A secret Berlin: 5 things you really need to see

With its swanky architecture, creative vibes and outrageous parties, Berlin should definitely be on the top of your list. Since the fall of the famous Berlin wall (Berliner Mauer for you language folk), it’s become a place where “anything-goes” and by anything, they mean anything.

From Berghain to Aquadom this list will guide you through five of the best and most unusual sights of Berlin, starting with Spreepark.

Spreepark

Abandoned amusement park, Berlin (photographer: Jan Bommes)

Spreepark takes residence in the north of the Plänterwald in South East Berlin. It’s been abandoned for the last ten years now, and it doesn’t try to hide it. Every inch of the park is littered with the remnants of rides and life-sized dinosaurs, including a broken roller coaster leading into the mouth of a mysterious raving-rabid creature. But this doesn’t stop trails of explorers from venturing inside. A prominent setting in horror film “Hanna”, the park is admittedly difficult to enter but with the hop of a fence, anything is possible.

Berghain

Berghain at night (photographer: Michael Mayer)

Berghain is pure ecstasy in its physical form. It is a place of mystery, stimulation and hardcore booze, drugs and techno fuelled pleasure. A short walk from Berlin’s main station (Ostbahnhof), Berghain has made its mark worldwide, perhaps due to its exclusive selection process as well as its crazy powerful sound system. Literally anything DOES go there, so don’t be expecting any rules. Berghain has become a cultural icon, famous for being the techno capital of the current world but of course that all depends on if you can get in. Wear black. And lots of it. But don’t try and be something you’re not. Because they will know. The quite honestly terrifying bouncers will pry on each and every detail of your trying-not-to-be-edgy outfit. Click here to find out exactly how to get into Berghain. It opens at 10pm on a Friday night and stays open until 4am on Monday morning. Two final words: good luck.

AquaDom

Aquadom in the Radisson SAS hotel (photographer: Tobias Wutzow)

Berlin’s AquaDom is famous for being the world’s largest free standing aquarium in the world: standing at over 25 metres in height and 12 metres in diameter. Containing over one million litres of water, a coral reef and almost 2,600 fish, it really is a wonder to behold. Not a sight to be seen from ground-level, the ingenious attraction uses an elevator to allow guests a full 360 degree experience of the 56 species of fish as well as the divers who care for the tank. A visit to AquaDom promises you a real-life experience of a coral reef, so don’t miss out. I promise you won’t regret it.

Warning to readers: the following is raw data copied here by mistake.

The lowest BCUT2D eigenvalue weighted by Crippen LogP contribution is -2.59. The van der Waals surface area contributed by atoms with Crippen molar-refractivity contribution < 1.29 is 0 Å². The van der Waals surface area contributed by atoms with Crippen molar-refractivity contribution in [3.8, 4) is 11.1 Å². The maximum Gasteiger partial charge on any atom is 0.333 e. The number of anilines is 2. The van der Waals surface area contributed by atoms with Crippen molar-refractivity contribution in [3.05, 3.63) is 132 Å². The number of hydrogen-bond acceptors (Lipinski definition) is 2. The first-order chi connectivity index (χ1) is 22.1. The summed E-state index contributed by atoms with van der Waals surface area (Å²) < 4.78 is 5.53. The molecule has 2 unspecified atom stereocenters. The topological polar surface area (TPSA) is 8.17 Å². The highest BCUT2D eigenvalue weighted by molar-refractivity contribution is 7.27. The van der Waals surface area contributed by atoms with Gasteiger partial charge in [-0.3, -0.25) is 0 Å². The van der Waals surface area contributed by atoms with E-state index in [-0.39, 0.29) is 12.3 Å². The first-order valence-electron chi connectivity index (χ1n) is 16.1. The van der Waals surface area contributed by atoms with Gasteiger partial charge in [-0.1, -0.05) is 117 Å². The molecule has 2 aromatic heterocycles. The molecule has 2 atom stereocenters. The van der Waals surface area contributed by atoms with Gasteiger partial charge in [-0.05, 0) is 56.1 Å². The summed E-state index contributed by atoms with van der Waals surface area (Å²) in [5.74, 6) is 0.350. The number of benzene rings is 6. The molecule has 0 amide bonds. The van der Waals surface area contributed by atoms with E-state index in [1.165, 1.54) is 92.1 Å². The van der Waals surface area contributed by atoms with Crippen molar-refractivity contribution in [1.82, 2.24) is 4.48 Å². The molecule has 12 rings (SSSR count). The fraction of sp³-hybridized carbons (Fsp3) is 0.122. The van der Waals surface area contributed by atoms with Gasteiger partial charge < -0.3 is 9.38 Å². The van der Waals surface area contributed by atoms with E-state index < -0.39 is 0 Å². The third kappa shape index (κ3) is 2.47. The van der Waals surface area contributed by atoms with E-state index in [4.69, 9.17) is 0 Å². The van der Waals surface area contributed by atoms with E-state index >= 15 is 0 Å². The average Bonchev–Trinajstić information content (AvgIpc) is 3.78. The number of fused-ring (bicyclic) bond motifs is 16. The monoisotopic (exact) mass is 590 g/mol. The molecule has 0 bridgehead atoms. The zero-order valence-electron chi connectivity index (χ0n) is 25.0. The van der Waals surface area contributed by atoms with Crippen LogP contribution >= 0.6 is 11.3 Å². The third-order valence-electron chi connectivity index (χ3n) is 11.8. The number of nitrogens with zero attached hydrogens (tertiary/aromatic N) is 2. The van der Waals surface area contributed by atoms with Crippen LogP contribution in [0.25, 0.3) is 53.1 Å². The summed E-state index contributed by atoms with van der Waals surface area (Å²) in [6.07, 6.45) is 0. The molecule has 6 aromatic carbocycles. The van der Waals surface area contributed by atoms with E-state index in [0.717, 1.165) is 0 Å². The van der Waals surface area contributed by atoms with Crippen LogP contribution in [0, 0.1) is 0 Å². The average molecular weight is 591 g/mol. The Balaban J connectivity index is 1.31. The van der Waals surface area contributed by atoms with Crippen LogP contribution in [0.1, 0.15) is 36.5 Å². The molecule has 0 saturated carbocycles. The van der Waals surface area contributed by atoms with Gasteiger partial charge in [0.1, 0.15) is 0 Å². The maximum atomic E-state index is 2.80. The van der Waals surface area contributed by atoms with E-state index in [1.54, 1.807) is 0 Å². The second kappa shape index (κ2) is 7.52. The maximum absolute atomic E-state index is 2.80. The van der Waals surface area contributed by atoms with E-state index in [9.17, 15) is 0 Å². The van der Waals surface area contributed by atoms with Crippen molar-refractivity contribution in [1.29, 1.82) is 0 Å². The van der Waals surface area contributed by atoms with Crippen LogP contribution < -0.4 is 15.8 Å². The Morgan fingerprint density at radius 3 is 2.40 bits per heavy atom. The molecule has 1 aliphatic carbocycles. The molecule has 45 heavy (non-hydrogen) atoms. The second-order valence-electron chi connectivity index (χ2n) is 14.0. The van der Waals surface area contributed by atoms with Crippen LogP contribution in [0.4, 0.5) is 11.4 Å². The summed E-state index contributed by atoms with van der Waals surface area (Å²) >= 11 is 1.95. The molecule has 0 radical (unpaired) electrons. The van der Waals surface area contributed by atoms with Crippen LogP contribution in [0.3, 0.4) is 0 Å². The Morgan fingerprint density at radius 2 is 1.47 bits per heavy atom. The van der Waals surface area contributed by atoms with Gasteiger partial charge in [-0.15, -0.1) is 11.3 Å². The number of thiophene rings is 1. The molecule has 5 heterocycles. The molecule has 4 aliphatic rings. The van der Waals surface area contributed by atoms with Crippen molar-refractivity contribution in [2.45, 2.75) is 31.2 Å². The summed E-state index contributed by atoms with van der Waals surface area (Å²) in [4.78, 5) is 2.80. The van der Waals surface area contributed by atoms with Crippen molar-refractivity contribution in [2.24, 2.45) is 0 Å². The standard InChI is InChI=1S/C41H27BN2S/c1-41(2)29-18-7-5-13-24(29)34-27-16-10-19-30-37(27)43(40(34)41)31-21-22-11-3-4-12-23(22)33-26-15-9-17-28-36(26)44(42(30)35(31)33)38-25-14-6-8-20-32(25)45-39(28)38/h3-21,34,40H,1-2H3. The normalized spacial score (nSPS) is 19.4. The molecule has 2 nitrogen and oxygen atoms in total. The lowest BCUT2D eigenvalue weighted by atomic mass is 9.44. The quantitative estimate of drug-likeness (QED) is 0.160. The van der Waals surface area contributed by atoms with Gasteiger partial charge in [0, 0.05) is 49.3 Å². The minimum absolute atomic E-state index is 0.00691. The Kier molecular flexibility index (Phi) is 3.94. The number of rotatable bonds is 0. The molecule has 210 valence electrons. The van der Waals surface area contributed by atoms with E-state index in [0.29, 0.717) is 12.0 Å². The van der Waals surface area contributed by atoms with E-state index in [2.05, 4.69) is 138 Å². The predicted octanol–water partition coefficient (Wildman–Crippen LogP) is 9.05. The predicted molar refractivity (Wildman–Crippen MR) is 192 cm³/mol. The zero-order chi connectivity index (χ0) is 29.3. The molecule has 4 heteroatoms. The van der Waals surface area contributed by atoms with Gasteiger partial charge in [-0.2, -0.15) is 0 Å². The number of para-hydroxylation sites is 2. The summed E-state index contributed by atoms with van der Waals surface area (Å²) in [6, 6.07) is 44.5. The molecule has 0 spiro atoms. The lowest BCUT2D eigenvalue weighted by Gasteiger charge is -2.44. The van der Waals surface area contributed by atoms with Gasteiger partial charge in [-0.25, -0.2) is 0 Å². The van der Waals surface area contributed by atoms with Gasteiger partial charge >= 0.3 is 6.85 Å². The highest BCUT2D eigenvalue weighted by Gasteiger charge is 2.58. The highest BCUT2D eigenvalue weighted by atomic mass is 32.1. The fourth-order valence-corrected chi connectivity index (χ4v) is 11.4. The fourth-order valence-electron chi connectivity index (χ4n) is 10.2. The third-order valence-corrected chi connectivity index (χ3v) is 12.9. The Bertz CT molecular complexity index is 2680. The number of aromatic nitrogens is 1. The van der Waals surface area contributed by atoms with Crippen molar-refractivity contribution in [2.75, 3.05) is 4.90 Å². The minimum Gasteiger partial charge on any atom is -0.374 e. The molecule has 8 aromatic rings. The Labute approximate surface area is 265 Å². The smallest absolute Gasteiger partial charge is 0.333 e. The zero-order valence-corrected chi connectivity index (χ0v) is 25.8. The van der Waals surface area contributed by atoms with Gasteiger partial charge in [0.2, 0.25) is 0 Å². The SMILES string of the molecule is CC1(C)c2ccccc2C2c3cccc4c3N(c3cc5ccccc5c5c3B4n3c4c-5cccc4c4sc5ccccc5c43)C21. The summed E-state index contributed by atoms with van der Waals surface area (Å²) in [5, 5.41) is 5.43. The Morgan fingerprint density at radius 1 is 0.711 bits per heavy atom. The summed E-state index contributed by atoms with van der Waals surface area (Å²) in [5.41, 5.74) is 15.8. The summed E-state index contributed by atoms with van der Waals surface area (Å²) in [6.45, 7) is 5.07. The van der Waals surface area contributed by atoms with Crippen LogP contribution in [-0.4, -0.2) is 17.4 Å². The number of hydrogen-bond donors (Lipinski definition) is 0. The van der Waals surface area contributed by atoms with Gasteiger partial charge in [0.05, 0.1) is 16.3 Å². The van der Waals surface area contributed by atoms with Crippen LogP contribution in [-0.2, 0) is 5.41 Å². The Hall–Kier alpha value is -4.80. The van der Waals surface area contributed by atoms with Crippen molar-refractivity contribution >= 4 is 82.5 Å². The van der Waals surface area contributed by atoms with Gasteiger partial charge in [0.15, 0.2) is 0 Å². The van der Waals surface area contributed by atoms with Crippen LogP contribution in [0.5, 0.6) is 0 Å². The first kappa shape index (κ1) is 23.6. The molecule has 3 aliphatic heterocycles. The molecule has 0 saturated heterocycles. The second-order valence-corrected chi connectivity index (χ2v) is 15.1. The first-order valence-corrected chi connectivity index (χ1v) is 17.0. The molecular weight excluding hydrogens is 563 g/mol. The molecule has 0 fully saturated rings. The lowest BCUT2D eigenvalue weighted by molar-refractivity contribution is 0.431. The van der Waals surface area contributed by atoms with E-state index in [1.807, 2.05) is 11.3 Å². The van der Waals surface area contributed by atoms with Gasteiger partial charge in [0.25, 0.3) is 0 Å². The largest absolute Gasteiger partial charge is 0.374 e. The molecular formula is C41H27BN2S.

Liquidrom

The large saltwater pool at Liquidrom (photographer: Aaron Muszalski)

Feel the future with a trip to the Liquidrom, where you can float around in a pool of saltwater amidst the rhythms of underwater techno. Designed by German architects GMP, the complex is shaped like an abstract tent erected so high it scrapes the Berlin sky. Ultra-modern spa facilities make up the Liquidrom, including an outsize sauna, an aromatherapy steam bath and a hot tub inspired by the Japanese hot springs. Offering a number of unusual yet soothing massage treatments, the Liquidrom’s centrepiece is the incredible salt water pool. Masses of neon lights filter into the dome, bringing colour and illumination into the dimly lit room. If you want to relax in the style of the future, you won’t want to miss this.

Design Panoptikum

Horn man

Design Panoptikum is a “surrealist” museum of industrial objects so, if you like quirky things, you’ll love this. Behind Torstaße is architect Vlad Korneev’s unique museum filled with a bizarre collection of crazy curiosities of the most eccentric kind. Amidst the shadowy rooms emerge an assortment of mechanical monsters made up of spare pasts and parts. Dolls, lamps and instruments of every industry come together to form a ghostly atmosphere beyond even a child’s imagination. For all things weird and wonderful, visit Design Panoptikum.

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